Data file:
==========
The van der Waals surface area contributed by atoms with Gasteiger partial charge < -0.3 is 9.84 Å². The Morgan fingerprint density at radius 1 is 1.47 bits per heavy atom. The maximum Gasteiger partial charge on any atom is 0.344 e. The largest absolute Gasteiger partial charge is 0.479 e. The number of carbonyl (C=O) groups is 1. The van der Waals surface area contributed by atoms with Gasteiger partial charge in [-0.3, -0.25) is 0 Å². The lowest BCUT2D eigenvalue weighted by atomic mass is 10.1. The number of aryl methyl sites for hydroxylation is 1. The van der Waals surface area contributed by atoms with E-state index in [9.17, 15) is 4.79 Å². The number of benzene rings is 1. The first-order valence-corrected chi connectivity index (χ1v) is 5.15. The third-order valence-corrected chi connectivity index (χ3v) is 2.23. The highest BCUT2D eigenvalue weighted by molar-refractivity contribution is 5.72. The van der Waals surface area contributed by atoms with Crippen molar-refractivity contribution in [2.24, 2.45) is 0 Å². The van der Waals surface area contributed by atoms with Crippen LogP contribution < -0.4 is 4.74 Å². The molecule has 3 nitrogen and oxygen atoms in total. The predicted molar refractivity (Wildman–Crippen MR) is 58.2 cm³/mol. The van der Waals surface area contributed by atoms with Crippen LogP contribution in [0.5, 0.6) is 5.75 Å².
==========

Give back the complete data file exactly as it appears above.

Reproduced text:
The van der Waals surface area contributed by atoms with Gasteiger partial charge < -0.3 is 9.84 Å². The Morgan fingerprint density at radius 1 is 1.47 bits per heavy atom. The maximum Gasteiger partial charge on any atom is 0.344 e. The largest absolute Gasteiger partial charge is 0.479 e. The number of carbonyl (C=O) groups is 1. The van der Waals surface area contributed by atoms with Gasteiger partial charge in [-0.3, -0.25) is 0 Å². The lowest BCUT2D eigenvalue weighted by atomic mass is 10.1. The number of aryl methyl sites for hydroxylation is 1. The van der Waals surface area contributed by atoms with E-state index in [9.17, 15) is 4.79 Å². The number of benzene rings is 1. The first-order valence-corrected chi connectivity index (χ1v) is 5.15. The third-order valence-corrected chi connectivity index (χ3v) is 2.23. The highest BCUT2D eigenvalue weighted by molar-refractivity contribution is 5.72. The van der Waals surface area contributed by atoms with Crippen molar-refractivity contribution in [2.24, 2.45) is 0 Å². The van der Waals surface area contributed by atoms with Crippen LogP contribution < -0.4 is 4.74 Å². The molecule has 3 nitrogen and oxygen atoms in total. The predicted molar refractivity (Wildman–Crippen MR) is 58.2 cm³/mol. The van der Waals surface area contributed by atoms with Crippen LogP contribution in [0.5, 0.6) is 5.75 Å².